Qannas Investments, the Abu Dhabi-owned investment company whose shares are listed on the London stock exchange, has said that it plans to return cash to shareholders by buying back about US$8 million (Dh29.3m) worth of its own shares.
The company has issued a tender offer to buy back almost 8.9 million shares, which represents about 12.9 per cent of its total capital.
Qannas Investments said that following discussions with some of its shareholders, it was aware “that at this time a return of capital is preferable to any new or further investments by the company”, and since does not have enough distributable profits to pay dividends, it will offer to buy out shareholders from its own capital base.
Qannas Investments is largely owned by Abu Dhabi Financial Group. The company floated on the London Stock Exchange in 2012 and has since made a number of investments in private equity, debt and real estate projects in the Middle East, Eastern Europe and central London.
These include stakes in the GCC equities fund Goldilocks, a hotel and a Hard Rock Café in the Montengrin capital, Podgorica, and a pair of penthouses in the delayed Marina 101 tower in Dubai Marina.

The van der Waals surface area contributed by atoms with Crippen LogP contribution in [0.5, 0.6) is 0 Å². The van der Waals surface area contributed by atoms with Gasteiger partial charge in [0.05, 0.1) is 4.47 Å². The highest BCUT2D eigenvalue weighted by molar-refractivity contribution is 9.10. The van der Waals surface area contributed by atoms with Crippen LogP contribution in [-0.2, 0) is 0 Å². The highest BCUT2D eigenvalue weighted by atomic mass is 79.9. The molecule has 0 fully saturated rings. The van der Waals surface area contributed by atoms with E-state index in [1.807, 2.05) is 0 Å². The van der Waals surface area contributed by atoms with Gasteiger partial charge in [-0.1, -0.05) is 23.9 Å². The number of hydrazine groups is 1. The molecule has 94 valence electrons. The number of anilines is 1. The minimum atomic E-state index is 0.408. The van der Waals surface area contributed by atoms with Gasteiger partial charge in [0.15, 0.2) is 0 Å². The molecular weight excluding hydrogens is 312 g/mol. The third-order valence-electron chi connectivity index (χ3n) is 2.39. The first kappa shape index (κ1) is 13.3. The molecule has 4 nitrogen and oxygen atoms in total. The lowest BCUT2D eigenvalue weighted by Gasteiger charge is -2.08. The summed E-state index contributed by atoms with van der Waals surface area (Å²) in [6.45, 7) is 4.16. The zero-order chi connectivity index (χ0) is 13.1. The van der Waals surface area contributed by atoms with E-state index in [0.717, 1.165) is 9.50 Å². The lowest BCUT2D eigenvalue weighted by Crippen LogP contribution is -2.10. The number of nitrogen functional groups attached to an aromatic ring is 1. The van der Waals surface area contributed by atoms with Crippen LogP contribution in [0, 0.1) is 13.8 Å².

Almost half (46 per cent) of its capital is invested in the UAE, 18 per cent is in Eastern Europe and 7 per cent is in Saudi Arabia. The biggest chunk (38 per cent) of its capital is invested in financial services, 17 per cent is in hospitality, and 11 per cent is in oil & gas.
The company published its results for 2016 last month which showed that its net asset value (NAV) declined by $5.1 million to $64.7m in 2016, which it said was due to writedowns in the carrying value of certain private equity investments. However, an investment manager’s report on its website shows that NAV recovered to $68.8m by the end of March.
In its statement announcing its buyback, Qannas Investments said that both its board and its investment manager, Abu Dhabi Capital Management, had decided that under its current strategy, “the diverse nature of the company's portfolio is not currently attractive to institutional investors and investors outside of the GCC countries” and is holding back its growth plans.
Therefore, it is planning to sell off all of its investments over time and use the proceeds to pay back debt and distribute the surplus to shareholders.
It will propose to shareholders at a forthcoming annual meeting that sell-offs will be “in an orderly fashion over the next one to two years, pending a decision on a new investment strategy.”